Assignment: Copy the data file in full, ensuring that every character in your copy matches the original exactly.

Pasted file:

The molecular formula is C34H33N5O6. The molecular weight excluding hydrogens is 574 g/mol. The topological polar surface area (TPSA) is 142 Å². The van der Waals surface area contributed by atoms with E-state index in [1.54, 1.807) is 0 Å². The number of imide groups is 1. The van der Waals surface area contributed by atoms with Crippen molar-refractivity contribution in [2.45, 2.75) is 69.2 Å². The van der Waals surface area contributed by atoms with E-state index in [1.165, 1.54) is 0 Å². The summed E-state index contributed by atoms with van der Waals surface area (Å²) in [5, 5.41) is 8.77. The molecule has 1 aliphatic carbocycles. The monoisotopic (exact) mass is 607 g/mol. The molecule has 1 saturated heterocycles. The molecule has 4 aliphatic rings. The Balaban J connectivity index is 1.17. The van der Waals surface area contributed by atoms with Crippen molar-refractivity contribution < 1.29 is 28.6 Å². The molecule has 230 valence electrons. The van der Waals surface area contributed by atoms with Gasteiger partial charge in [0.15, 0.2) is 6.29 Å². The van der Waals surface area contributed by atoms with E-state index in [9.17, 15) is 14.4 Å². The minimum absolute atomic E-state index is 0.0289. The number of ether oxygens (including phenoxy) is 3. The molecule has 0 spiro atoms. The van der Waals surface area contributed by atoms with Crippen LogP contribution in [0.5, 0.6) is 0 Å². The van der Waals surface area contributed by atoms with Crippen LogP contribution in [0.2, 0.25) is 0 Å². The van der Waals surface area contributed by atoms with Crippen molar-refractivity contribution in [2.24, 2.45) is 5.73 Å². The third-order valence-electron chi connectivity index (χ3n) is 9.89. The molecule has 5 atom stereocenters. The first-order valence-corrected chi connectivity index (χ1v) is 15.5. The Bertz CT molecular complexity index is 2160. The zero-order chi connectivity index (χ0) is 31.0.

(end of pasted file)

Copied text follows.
The molecular formula is C34H33N5O6. The molecular weight excluding hydrogens is 574 g/mol. The topological polar surface area (TPSA) is 142 Å². The van der Waals surface area contributed by atoms with E-state index in [1.54, 1.807) is 0 Å². The number of imide groups is 1. The van der Waals surface area contributed by atoms with Crippen molar-refractivity contribution in [2.45, 2.75) is 69.2 Å². The van der Waals surface area contributed by atoms with E-state index in [1.165, 1.54) is 0 Å². The summed E-state index contributed by atoms with van der Waals surface area (Å²) in [5, 5.41) is 8.77. The molecule has 1 aliphatic carbocycles. The monoisotopic (exact) mass is 607 g/mol. The molecule has 1 saturated heterocycles. The molecule has 4 aliphatic rings. The Balaban J connectivity index is 1.17. The van der Waals surface area contributed by atoms with Crippen molar-refractivity contribution < 1.29 is 28.6 Å². The molecule has 230 valence electrons. The van der Waals surface area contributed by atoms with Gasteiger partial charge in [0.15, 0.2) is 6.29 Å². The van der Waals surface area contributed by atoms with E-state index in [9.17, 15) is 14.4 Å². The minimum absolute atomic E-state index is 0.0289. The number of ether oxygens (including phenoxy) is 3. The molecule has 0 spiro atoms. The van der Waals surface area contributed by atoms with Crippen LogP contribution in [0.5, 0.6) is 0 Å². The van der Waals surface area contributed by atoms with Crippen LogP contribution in [0.2, 0.25) is 0 Å². The van der Waals surface area contributed by atoms with Crippen molar-refractivity contribution in [2.24, 2.45) is 5.73 Å². The third-order valence-electron chi connectivity index (χ3n) is 9.89. The molecule has 5 atom stereocenters. The first-order valence-corrected chi connectivity index (χ1v) is 15.5. The Bertz CT molecular complexity index is 2160. The zero-order chi connectivity index (χ0) is 31.0.